The problem with “The Hitchhiker’s Guide to the Galaxy” is that only the first third of it is really any good — but that third is near perfect. The film opens in almost exactly the same way as the 1981 BBC version, as well as the book and the radio show it was based on — with the superlatively average Arthur Dent (Martin Freeman, “The Office”) waking up to find a wrecking crew poised to demolish his house to make way for a bypass. Soon after, his buddy Ford Prefect (rapper/actor Mos Def) arrives, telling him that, well, he’s not really from Earth but from a small planet in the vicinity of Betelgeuse. And another wrecking crew — this one a fleet of alien destroyers — is about to demolish his planet. Arthur and Ford, who is a writer for galactic bestseller “The Hitchhiker’s Guide to the Galaxy,” stick out their thumbs and are picked up by one of the alien ships seconds before Earth is destroyed. Arthur’s journey into the rest of the universe begins here — but it’s also where the film starts to lag.
After falling victim to a poetry reading by the Vogons, the aliens whose craft they’re hitching a ride on, Ford and Arthur are picked up yet again — this time by President of the Galaxy/party animal Zaphod Beeblebrox (Sam Rockwell, “Matchstick Men”) and Trillian (Zooey Deschanel, “Almost Famous”), a girl Arthur had met at a party on Earth only a week before. Zaphod has stolen the Heart of Gold, a spaceship that boasts the newly-developed Infinite Improbability Drive.
The addition of Humma Kavula (John Malkovich), Beeblebrox’s opponent in the last galactic election, presents the film with a problem that can be dealt with in its 108 minutes. Kavula holds information about the answer to Life, the Universe and Everything, the learning of which suddenly becomes the shallow, self-centered Zaphod’s fixation. In turn, Kavula demands that Zaphod and co. pick up a mysterious gun for him. While an attempt to encapsulate the events of the first book in the “Hitchhiker’s” series could have been a disaster,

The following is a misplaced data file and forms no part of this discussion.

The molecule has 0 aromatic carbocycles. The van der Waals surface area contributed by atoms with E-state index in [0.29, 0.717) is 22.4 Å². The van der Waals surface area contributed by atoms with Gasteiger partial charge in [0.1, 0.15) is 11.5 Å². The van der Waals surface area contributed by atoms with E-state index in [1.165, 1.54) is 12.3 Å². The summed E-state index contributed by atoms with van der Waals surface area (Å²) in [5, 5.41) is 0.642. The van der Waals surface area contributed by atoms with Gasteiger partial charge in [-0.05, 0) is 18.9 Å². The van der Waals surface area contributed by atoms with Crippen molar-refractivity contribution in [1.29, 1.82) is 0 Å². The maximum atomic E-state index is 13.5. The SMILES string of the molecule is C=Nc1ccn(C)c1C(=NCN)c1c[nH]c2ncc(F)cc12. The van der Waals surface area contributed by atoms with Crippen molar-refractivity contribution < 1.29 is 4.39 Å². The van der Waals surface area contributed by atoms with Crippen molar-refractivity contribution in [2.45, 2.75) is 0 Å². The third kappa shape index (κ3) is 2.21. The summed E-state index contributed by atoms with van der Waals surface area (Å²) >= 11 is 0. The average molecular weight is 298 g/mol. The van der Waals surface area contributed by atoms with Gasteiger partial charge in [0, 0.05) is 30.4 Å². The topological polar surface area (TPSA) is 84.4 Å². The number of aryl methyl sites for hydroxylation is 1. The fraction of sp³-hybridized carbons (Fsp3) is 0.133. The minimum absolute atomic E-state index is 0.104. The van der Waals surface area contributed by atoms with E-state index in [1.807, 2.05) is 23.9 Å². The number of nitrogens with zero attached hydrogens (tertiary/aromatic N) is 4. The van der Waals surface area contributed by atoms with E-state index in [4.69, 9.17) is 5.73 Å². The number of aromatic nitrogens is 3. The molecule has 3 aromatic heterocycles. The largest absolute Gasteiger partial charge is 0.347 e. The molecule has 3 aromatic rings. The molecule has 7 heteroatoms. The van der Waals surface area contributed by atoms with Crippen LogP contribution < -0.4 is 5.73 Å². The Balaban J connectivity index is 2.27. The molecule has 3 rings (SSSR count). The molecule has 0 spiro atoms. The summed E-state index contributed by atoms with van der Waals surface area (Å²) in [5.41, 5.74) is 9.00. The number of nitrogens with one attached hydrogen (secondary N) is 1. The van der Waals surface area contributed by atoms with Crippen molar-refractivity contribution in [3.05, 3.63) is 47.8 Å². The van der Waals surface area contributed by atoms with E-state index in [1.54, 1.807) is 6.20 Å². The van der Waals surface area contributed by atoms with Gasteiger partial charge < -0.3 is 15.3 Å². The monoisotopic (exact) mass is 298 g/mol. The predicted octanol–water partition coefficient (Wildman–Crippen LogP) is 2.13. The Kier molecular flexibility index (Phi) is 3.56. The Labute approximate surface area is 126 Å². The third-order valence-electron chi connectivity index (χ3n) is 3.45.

this invention simply sends the cadre on a tedious story arc that leads nowhere.
But perhaps the remake’s worst aspect is its transformation into a love story. Disney may have wanted to sanitize the dark, sometimes ribald humor of the original story; the book’s constant reminders of human insignificance and the incomprehensible scope of the universe are disregarded to focus on the pithy romance between last remaining humans Trillian and Arthur.
The performers (Mos Def and Rockwell especially) excel in their roles, and the special effects are sleek, understated and appropriately absurd. But many fans’ faith was inspired by reassurances that Adams himself had taken part in the remake’s writing and development until his death in 2001. For his sake, it’s happy that the project reached audiences at least close to the way he intended — but many elements, including a few changes made by Adams specifically for the remake, simply don’t work.
Rating: 2.5 out of 5 stars